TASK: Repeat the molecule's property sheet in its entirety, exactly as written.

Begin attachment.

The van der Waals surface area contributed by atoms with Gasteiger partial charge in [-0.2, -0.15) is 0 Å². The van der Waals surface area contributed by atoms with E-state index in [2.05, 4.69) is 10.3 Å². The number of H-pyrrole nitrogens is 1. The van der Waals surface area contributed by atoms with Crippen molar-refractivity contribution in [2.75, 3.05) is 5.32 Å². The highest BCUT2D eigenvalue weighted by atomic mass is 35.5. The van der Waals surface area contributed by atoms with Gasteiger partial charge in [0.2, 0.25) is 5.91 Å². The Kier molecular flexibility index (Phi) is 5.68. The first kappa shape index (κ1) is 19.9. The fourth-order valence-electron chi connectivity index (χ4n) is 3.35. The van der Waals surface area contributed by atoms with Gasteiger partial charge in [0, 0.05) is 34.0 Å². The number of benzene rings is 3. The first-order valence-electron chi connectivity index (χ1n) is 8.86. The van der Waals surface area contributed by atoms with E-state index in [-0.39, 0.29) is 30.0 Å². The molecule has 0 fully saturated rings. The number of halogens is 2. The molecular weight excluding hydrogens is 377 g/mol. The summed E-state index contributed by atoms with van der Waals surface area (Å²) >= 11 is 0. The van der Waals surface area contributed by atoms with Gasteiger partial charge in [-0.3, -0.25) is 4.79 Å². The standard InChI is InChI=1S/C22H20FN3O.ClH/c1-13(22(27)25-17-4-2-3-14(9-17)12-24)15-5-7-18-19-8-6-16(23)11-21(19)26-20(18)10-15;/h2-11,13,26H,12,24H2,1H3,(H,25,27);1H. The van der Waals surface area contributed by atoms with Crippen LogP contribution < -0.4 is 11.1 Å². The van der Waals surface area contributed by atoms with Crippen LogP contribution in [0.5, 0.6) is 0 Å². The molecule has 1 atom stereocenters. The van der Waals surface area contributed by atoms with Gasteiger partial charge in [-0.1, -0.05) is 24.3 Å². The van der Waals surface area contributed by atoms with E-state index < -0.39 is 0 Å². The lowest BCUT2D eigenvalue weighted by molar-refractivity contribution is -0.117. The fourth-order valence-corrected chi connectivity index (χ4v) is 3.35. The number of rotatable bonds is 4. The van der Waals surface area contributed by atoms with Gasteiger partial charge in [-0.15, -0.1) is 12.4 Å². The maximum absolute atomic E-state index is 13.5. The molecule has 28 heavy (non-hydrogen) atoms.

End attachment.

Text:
The van der Waals surface area contributed by atoms with Gasteiger partial charge in [-0.2, -0.15) is 0 Å². The van der Waals surface area contributed by atoms with E-state index in [2.05, 4.69) is 10.3 Å². The number of H-pyrrole nitrogens is 1. The van der Waals surface area contributed by atoms with Crippen molar-refractivity contribution in [2.75, 3.05) is 5.32 Å². The highest BCUT2D eigenvalue weighted by atomic mass is 35.5. The van der Waals surface area contributed by atoms with Gasteiger partial charge in [0.2, 0.25) is 5.91 Å². The Kier molecular flexibility index (Phi) is 5.68. The first kappa shape index (κ1) is 19.9. The fourth-order valence-electron chi connectivity index (χ4n) is 3.35. The van der Waals surface area contributed by atoms with Gasteiger partial charge in [0, 0.05) is 34.0 Å². The number of benzene rings is 3. The first-order valence-electron chi connectivity index (χ1n) is 8.86. The van der Waals surface area contributed by atoms with E-state index in [-0.39, 0.29) is 30.0 Å². The molecule has 0 fully saturated rings. The number of halogens is 2. The molecular weight excluding hydrogens is 377 g/mol. The summed E-state index contributed by atoms with van der Waals surface area (Å²) >= 11 is 0. The van der Waals surface area contributed by atoms with Gasteiger partial charge in [-0.3, -0.25) is 4.79 Å². The standard InChI is InChI=1S/C22H20FN3O.ClH/c1-13(22(27)25-17-4-2-3-14(9-17)12-24)15-5-7-18-19-8-6-16(23)11-21(19)26-20(18)10-15;/h2-11,13,26H,12,24H2,1H3,(H,25,27);1H. The van der Waals surface area contributed by atoms with Crippen LogP contribution < -0.4 is 11.1 Å². The van der Waals surface area contributed by atoms with Crippen LogP contribution in [0.5, 0.6) is 0 Å². The molecule has 1 atom stereocenters. The van der Waals surface area contributed by atoms with Gasteiger partial charge in [-0.1, -0.05) is 24.3 Å². The van der Waals surface area contributed by atoms with E-state index < -0.39 is 0 Å². The lowest BCUT2D eigenvalue weighted by molar-refractivity contribution is -0.117. The fourth-order valence-corrected chi connectivity index (χ4v) is 3.35. The number of rotatable bonds is 4. The van der Waals surface area contributed by atoms with Gasteiger partial charge in [-0.15, -0.1) is 12.4 Å². The maximum absolute atomic E-state index is 13.5. The molecule has 28 heavy (non-hydrogen) atoms.